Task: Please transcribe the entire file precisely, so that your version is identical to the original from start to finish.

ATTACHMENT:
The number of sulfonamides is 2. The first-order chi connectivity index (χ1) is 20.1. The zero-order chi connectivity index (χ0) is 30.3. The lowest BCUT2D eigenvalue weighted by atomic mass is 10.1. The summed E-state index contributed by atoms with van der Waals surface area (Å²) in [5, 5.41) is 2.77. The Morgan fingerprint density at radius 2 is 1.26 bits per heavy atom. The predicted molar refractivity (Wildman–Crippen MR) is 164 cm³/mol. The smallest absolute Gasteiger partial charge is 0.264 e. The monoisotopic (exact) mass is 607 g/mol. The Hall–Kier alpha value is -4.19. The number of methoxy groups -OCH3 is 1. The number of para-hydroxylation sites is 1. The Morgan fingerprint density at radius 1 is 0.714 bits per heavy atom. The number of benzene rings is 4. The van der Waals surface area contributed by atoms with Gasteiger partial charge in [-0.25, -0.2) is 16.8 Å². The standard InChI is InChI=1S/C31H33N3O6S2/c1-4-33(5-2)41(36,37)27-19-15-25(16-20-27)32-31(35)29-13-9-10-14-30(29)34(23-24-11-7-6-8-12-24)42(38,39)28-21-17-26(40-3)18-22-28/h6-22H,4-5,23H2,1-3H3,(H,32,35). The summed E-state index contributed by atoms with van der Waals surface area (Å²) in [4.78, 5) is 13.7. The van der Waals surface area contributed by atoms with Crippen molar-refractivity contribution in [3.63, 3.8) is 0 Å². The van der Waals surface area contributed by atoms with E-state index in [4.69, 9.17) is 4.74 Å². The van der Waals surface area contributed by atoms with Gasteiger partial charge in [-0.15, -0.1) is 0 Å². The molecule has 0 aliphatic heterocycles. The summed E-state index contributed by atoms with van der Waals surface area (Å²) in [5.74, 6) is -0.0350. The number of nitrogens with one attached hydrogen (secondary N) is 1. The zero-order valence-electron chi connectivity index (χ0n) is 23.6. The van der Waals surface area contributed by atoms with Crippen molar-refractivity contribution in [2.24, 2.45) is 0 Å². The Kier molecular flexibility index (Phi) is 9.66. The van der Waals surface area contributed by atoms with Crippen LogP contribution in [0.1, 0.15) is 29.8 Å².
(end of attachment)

The number of sulfonamides is 2. The first-order chi connectivity index (χ1) is 20.1. The zero-order chi connectivity index (χ0) is 30.3. The lowest BCUT2D eigenvalue weighted by atomic mass is 10.1. The summed E-state index contributed by atoms with van der Waals surface area (Å²) in [5, 5.41) is 2.77. The Morgan fingerprint density at radius 2 is 1.26 bits per heavy atom. The predicted molar refractivity (Wildman–Crippen MR) is 164 cm³/mol. The smallest absolute Gasteiger partial charge is 0.264 e. The monoisotopic (exact) mass is 607 g/mol. The Hall–Kier alpha value is -4.19. The number of methoxy groups -OCH3 is 1. The number of para-hydroxylation sites is 1. The Morgan fingerprint density at radius 1 is 0.714 bits per heavy atom. The number of benzene rings is 4. The van der Waals surface area contributed by atoms with Gasteiger partial charge in [-0.25, -0.2) is 16.8 Å². The standard InChI is InChI=1S/C31H33N3O6S2/c1-4-33(5-2)41(36,37)27-19-15-25(16-20-27)32-31(35)29-13-9-10-14-30(29)34(23-24-11-7-6-8-12-24)42(38,39)28-21-17-26(40-3)18-22-28/h6-22H,4-5,23H2,1-3H3,(H,32,35). The summed E-state index contributed by atoms with van der Waals surface area (Å²) in [4.78, 5) is 13.7. The van der Waals surface area contributed by atoms with Crippen molar-refractivity contribution in [3.63, 3.8) is 0 Å². The van der Waals surface area contributed by atoms with E-state index in [4.69, 9.17) is 4.74 Å². The van der Waals surface area contributed by atoms with Gasteiger partial charge in [-0.15, -0.1) is 0 Å². The molecule has 0 aliphatic heterocycles. The summed E-state index contributed by atoms with van der Waals surface area (Å²) in [5.74, 6) is -0.0350. The number of nitrogens with one attached hydrogen (secondary N) is 1. The zero-order valence-electron chi connectivity index (χ0n) is 23.6. The van der Waals surface area contributed by atoms with Crippen molar-refractivity contribution in [2.24, 2.45) is 0 Å². The Kier molecular flexibility index (Phi) is 9.66. The van der Waals surface area contributed by atoms with Crippen LogP contribution in [0.1, 0.15) is 29.8 Å².